Do you want to buy rose bushes for your garden? Whether you’re a beginner in the garden or a seasoned professional, buying roses can be tricky. Luckily, we’ve put together this guide with everything you need to know. To find out what type of roses you should buy, where to get them, and much more – just read on!
Roses have a reputation for being tough to grow. However, this depends on your experience and what type you’re attempting to flower. Some roses need special care and specific climates, while others are fairly hardy. Here’s how to select rose bushes and how to care for them after you get them home.
Some retailers will carry their bushes in boxes or bags. Stems are sealed in wax to keep them from drying out and roots are often pruned. These types of roses should be purchased very early in the season. Cut away the box or bag, soak entire plant for twenty-four hours, then prune.
Many garden centers have bins filled with bagged rose plants that are dormant. These dormant plants work well in zones four through eight. This bare root rose is the best plant for a head start on the growing season.
Buying Bagged Roses
Bagged plants are often advantageous because there’s usually a great selection of roses in bare root season. They have less chance of suffering transplant shock when repotted and are easier to handle generally. However, they will often come with only a picture. This means there is a change that you may buy a mislabeled rose.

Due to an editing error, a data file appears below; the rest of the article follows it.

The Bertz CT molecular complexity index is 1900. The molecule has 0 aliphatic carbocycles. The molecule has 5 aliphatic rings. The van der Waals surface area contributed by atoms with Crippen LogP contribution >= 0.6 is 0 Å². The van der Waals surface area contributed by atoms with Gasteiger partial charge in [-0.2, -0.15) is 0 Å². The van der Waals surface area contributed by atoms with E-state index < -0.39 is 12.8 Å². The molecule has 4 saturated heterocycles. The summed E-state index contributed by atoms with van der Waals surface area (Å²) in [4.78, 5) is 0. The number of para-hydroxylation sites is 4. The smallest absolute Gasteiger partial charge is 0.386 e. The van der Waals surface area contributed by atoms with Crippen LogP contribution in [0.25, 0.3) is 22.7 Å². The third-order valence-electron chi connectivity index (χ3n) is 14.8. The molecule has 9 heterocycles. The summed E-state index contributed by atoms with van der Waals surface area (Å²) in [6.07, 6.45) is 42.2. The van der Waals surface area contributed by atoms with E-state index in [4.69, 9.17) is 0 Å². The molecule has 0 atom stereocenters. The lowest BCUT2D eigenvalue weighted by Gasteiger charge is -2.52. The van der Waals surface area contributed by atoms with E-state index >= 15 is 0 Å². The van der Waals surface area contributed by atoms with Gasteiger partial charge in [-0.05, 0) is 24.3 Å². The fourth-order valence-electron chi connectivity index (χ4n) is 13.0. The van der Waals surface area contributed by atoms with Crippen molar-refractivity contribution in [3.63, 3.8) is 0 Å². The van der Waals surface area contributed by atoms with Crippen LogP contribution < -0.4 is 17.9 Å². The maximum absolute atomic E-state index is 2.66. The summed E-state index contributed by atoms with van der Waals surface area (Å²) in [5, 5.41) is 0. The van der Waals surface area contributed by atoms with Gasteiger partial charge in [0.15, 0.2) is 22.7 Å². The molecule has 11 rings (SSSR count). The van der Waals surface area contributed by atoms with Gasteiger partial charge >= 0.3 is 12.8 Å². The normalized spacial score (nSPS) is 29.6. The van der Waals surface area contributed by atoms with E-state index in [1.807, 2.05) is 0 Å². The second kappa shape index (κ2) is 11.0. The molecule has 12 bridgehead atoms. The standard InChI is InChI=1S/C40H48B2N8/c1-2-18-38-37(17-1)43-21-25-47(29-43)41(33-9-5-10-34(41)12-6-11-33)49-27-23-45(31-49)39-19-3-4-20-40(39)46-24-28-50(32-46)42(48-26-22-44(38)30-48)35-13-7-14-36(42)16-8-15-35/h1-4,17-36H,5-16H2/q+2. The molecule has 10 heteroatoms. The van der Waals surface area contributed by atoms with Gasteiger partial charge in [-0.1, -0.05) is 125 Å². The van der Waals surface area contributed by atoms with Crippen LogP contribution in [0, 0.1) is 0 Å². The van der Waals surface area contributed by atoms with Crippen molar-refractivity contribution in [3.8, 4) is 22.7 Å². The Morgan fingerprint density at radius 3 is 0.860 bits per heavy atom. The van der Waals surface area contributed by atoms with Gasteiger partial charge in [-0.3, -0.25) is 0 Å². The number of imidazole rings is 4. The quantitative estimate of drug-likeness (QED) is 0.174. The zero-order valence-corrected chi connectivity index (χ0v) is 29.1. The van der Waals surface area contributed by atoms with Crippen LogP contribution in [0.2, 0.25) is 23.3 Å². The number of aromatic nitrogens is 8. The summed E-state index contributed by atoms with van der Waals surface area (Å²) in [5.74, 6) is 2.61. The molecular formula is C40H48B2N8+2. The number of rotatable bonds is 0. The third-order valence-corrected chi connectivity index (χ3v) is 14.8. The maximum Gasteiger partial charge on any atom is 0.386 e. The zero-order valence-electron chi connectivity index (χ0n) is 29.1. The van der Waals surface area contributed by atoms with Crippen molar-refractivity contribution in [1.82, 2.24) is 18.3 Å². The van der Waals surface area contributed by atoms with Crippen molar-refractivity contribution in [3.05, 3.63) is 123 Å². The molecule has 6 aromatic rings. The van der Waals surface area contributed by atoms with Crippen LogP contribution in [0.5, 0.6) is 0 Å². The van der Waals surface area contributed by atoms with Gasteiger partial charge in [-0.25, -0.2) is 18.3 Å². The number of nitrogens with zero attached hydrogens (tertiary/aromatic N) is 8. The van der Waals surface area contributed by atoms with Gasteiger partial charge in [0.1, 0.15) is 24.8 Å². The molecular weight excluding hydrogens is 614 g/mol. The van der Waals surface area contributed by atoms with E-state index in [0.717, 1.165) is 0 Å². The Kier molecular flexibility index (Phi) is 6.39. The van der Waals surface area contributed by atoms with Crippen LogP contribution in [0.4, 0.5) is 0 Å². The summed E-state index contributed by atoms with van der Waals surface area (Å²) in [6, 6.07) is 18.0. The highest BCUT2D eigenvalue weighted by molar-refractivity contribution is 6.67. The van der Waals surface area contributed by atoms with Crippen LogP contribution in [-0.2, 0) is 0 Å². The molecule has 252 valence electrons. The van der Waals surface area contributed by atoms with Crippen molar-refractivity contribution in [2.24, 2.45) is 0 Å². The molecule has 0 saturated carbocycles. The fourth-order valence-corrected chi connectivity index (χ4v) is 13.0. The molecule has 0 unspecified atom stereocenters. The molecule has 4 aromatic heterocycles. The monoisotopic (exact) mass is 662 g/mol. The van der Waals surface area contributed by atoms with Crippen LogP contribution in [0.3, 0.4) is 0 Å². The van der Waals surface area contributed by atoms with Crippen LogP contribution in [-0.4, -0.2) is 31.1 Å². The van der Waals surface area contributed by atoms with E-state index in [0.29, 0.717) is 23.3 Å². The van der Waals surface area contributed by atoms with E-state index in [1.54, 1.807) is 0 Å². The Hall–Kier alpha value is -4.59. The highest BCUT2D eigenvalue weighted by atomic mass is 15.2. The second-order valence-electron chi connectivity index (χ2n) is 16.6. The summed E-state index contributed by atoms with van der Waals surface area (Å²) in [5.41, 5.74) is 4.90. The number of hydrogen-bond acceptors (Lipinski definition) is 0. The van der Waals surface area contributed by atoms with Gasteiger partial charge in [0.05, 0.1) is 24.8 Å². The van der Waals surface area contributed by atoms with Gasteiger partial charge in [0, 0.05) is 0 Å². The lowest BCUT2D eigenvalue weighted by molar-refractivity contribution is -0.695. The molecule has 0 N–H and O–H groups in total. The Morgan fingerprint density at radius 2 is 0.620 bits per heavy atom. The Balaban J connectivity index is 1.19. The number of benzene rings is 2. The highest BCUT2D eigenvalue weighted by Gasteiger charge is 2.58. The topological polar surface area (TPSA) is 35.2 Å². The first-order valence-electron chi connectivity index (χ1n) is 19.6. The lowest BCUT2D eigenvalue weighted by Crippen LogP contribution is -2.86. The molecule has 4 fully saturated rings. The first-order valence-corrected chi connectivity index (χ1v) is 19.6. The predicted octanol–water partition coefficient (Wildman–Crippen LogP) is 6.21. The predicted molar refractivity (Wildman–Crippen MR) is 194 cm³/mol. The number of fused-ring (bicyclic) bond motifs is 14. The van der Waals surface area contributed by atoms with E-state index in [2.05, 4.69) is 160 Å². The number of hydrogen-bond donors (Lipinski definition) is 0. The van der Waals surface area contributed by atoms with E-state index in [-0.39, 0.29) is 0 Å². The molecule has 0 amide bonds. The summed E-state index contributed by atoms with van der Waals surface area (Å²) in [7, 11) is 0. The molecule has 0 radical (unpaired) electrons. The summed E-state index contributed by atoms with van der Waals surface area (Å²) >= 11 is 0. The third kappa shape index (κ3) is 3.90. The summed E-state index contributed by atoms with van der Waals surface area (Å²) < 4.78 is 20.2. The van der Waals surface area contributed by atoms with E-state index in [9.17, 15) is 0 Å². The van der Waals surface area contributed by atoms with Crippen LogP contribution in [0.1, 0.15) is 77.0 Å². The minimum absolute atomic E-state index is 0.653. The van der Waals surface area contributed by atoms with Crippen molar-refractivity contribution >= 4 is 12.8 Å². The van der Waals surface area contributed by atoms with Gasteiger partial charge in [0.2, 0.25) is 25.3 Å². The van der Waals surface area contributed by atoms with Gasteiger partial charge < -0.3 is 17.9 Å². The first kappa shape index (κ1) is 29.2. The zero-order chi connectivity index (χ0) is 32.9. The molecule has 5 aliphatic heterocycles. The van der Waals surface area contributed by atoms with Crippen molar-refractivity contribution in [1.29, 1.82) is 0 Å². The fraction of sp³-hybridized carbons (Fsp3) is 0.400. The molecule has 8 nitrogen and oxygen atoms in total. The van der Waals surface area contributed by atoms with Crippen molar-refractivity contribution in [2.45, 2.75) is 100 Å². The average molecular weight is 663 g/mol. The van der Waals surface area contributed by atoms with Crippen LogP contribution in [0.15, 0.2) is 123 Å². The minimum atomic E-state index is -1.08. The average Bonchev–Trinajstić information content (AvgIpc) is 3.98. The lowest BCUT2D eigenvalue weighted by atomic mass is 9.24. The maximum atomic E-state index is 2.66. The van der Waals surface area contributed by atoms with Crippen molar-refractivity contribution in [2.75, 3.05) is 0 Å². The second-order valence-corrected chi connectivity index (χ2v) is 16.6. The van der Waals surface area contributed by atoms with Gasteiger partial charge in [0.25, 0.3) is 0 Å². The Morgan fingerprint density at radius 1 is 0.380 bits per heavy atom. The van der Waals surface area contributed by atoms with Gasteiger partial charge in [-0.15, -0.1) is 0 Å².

Bagged roses come in different grades. These grades only apply to grafted roses such as hybrid teas, climbing roses, grandifloras, and floribundas. The system has three grades, 1, 1 1/2, and 2. Grade 1 roses are the best choice if you can afford them.
All roses have different fragrances and appearances. You can get the hybrid tea roses, which is the classic beautiful bloom everyone loves. Floribundas are smaller roses and produce cluster blooms. Grandifloras are tall with single blooms on short stems. Climbers are flexible and require tying.
Choosing a Great Rose Bush: Shopping Tips
- Pick roses that are offered in larger pots. Smaller pots equal smaller root systems and mean your plant will require more time to reestablish its roots in a new container. A two-gallon container or larger will give you a robust rose plant in less time than a smaller one.
- Make sure that the stems are healthy-looking and thick. You want leaves that are a healthy green color. They should be a robust green and lacking holes, disease, or insects.
- Make sure the rose bush is in good shape overall. You want to be positive that it has been properly pruned. Don’t select a plant that has branches that are drooping or apparently weak stems.
- Go to a store where the roses all seem to be healthy and in good condition. If all the plants at the store or greenhouse you are at seem weak or have dry soil, consider going somewhere else.
- If you’re planting your bush in your garden or yard, figure out where you want it before going to the garden center. Check out the spot beforehand to make sure that it gets at least six hours of sunlight. Rose bushes truly love their sunlight – the more they have, the more they bloom.
- Check the tag for any specific growing information and care tips.
Rose Care Tips
- Don’t expect your roses to flourish immediately. Roses usually need to spend two years in the garden before they really start thriving.